In this time of peril and hope for our global bee population, we can’t help but say that one of our ERC Grand Challenges Network schools is creating quite a buzz! The Spartan STEAM Innovation Academy (SSIA) at White Mountains Regional High School, teaming with the school’s Agricultural Science program, recently was awarded a Whole Foods BEE-cause Grant.
Things began to hum this past winter, when a White Mountains High School team consisting of plant science and horticulture specialist Rick Grima, SSIA Teacher Leader Melissa Jellison, and science and math specialist Daniel Hubacz joined a bee-keeping workshop at the Rocks Estate in Bethlehem, NH, teaming with White Mountain Apiary and local Beekeeper Janice Mercieri as a Bee Mentor. Beekeeping books, bee-made products, and tools for the hive came from the Savannah Bee Company as a part of the Whole Foods grant through which the program’s students will become co-creators and eventual owners of an on-going project to bring their winged friends to White Mountains Regional High School in New Hampshire’s North Country. Once they have studied where bees are happiest, they will find a permanent and suitable location, measure and clear the land, build the facility, and with their new state-of-the-art bee suits, will activate two new hives to host a bee population provided by the White Mountain Apiary. The goal is to ultimately host 40,000 honey bees.
Using the Grand Challenges as a framework for exploring past, present, and future challenges to planet Earth, STEAM Innovation Academy students are in hot pursuit of scholarly, experiential ways to understand where bees fit in sustaining our biodiverse planet. See ERC's Grand Challenges Network link here. WMRHS is poised to become the first and only school in New Hampshire to have and keep bees, beginning with a summer work program to maintain the hive when school is out, track bee health and supervise honey production. Grima, who splits duties with SSIA and agriculture sciences, and is one of the Bee program founders told us, “By September we should be in great shape to utilize the hive regularly with students taking over all aspects of the maintenance and monitoring.”
For staff and partners, two chunky Grand Challenge-related learning objectives sit at the heart of all this Bee commotion:
- Improving understanding of and access to the biology and natural history of the species, their evolutionary and ecological place in global ecosystems, and the processes responsible for population declines and extinction.
- Developing concepts, theories, tools, and models that contribute directly to halting biodiversity loss, managing species and their habitats, restoring ecosystems, and mitigating threats to the environment.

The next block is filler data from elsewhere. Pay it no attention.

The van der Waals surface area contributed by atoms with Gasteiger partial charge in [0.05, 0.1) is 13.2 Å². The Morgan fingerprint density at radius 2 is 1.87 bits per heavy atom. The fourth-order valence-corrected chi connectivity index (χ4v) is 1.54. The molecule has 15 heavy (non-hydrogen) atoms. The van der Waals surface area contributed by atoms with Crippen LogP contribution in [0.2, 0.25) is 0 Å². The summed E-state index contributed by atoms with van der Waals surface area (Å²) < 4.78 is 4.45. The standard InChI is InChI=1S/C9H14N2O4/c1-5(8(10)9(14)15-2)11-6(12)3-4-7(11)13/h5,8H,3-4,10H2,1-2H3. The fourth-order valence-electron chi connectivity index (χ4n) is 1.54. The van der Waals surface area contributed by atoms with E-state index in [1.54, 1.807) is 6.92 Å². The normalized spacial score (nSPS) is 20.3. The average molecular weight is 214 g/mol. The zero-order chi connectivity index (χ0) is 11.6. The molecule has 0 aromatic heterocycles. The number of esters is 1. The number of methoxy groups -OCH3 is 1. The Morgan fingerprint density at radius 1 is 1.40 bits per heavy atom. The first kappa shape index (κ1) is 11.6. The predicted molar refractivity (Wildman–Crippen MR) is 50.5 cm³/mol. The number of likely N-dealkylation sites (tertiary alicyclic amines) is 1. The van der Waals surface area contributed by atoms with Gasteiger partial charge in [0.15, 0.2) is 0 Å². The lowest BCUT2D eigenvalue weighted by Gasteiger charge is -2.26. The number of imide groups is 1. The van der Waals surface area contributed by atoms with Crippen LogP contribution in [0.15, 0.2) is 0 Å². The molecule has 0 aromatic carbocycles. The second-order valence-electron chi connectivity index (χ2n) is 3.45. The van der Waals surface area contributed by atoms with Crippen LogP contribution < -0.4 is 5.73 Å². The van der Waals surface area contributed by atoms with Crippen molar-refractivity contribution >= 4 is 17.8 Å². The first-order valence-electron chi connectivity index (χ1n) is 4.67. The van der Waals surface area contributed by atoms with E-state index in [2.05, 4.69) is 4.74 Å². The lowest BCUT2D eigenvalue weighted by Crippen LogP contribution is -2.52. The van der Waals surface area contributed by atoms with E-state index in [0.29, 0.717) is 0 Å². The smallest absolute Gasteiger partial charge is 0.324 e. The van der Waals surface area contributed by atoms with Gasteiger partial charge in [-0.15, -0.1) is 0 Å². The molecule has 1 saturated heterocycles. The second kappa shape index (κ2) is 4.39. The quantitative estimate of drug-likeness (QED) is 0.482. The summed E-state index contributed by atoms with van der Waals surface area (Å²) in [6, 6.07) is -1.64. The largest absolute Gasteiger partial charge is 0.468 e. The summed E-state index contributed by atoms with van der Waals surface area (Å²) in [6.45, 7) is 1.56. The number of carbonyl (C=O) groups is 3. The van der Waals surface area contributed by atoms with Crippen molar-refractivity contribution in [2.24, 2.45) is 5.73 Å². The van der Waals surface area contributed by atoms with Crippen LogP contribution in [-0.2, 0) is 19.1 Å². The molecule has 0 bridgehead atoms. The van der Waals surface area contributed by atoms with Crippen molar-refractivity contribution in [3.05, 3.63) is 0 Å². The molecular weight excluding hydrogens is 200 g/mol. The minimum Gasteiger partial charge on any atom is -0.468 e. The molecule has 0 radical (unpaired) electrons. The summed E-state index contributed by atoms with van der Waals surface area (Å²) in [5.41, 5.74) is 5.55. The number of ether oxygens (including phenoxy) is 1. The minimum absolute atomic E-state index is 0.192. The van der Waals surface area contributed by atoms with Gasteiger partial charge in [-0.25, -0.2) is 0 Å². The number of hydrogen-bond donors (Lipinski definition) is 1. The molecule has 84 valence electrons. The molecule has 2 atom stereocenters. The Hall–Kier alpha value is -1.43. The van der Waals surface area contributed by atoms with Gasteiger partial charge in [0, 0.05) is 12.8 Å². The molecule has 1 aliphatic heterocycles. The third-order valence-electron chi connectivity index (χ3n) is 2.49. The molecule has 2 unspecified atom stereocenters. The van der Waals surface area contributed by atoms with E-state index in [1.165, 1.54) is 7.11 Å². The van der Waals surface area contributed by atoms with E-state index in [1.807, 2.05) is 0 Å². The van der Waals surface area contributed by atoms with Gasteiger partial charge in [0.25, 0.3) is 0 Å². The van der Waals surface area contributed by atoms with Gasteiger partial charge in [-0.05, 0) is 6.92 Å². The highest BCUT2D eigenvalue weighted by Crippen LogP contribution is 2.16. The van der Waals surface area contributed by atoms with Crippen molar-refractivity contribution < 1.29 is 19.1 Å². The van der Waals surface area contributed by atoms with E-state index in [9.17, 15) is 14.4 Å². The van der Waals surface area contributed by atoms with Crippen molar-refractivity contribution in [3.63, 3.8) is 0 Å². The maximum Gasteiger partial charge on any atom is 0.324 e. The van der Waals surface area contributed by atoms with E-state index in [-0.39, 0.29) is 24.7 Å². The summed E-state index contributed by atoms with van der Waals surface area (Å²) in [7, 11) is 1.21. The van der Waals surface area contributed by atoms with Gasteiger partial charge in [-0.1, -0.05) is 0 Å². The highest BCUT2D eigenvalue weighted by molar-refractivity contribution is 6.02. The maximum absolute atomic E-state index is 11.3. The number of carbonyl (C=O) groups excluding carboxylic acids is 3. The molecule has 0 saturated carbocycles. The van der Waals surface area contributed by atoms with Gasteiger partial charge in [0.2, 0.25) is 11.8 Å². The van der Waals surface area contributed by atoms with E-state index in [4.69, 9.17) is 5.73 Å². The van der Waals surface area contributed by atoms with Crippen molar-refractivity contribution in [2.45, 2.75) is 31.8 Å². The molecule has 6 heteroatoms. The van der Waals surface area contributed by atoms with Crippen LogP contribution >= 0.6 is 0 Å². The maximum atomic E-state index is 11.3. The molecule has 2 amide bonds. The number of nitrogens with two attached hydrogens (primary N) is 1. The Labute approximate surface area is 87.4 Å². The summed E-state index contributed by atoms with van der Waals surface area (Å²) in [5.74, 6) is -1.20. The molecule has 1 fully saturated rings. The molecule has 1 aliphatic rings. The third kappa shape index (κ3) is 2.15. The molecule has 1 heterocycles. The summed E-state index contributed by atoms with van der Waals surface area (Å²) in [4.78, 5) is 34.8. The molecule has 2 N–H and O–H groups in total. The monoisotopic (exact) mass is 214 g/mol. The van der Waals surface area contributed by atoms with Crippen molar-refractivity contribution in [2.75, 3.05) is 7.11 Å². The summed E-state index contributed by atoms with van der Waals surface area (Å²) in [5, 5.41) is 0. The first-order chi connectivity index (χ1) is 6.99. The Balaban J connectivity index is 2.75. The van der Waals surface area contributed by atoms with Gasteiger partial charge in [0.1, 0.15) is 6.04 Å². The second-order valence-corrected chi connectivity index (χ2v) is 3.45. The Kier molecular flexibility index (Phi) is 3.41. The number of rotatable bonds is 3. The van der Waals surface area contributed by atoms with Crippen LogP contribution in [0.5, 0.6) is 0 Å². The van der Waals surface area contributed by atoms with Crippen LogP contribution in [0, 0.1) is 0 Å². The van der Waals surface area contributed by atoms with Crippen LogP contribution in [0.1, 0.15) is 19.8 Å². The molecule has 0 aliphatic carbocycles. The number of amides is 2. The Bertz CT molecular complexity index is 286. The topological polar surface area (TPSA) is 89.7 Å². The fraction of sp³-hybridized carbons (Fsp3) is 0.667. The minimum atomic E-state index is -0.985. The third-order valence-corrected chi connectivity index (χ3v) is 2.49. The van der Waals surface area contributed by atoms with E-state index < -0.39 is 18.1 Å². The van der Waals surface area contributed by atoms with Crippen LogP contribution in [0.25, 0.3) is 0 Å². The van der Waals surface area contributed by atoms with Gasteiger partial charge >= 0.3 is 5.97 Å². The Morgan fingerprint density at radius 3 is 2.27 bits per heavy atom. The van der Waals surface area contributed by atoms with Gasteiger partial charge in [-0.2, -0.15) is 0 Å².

Scholarly standards such as these are high, but the kids themselves are just raring to get out there and get with the bees. Front office staff and passing teachers get a kick of Grima and his students in bee suits with bright orange "Bee Buckets" as they had out each morning like clockwork. As word spreads, students have already begun to research and develop products at school and in “home food labs” with the beeswax scraped from the first sampling of the frames, including lip balms flavored, so far, with eucalyptus and lemongrass.
As hoped for, curious community helpers are materializing. Geoff Gaddapee, manager of a local hardware store and a beekeeper himself, provides support, hardware and tools and NH Fish and Game biologist Andrew Timmins visits to work with students and monitor bear activity around the hives. Each hive is expected to produce around 300 lbs. of honey every year, so students will suggest unique labels, flyers and develop marketing and advertising plans for honey sales, all of which will underwrite the on-going hive operations. Popular WMRHS Culinary Arts Chef Matt Holland hopes to utilize the homegrown honey in as many recipes as he can.
Next fall SSIA will kick-off with a survival unit that includes food growing as part of living off the land. The math department will support student team projects revolving on population estimates, calculating population growth in the hive each day, and using scales to track the weight of the hive as the bees build and work inside. Down-the-road plans include working with the local Cooperative Extension and USDA office to create a SSIA Bee-related website, a global resource hub with updated-daily information about local bee keeping, bee projects, bee health and science, explorations of pesticide effect and attempts to rejuvenate bees world-wide. NH Fish and Game could possibly add a link on their site to be managed by SSIA student teams. Although SSIA generally only hosts visitors once a month, staff are arranging for the Lancaster and Whitefield Elementary STEAM programs to visit periodically and work with high school student mentors on several projects across the school year.
All in all, its an exciting time for the Spartan Steam innovation Academy which expanded from its original two-year STEAM-Ahead program, with more students and staff and a range of new learning activities, project teams, inquiry and learning management tools. Principal Michael Berry has been a champion in supporting the effort to create a culture of intense and engaging student learning through greater collaboration among teachers and, with support from ERC, innovative practices in inquiry learning. His motto of more success for more students is increasingly becoming a reality as the school’s reputation grows and continues to attract new, motivated, high-quality professionals to the school.
Keep your eyes and ears open for more news from NH’s newest bee keepers! For more information on the bees and/or SSIA contact firstname.lastname@example.org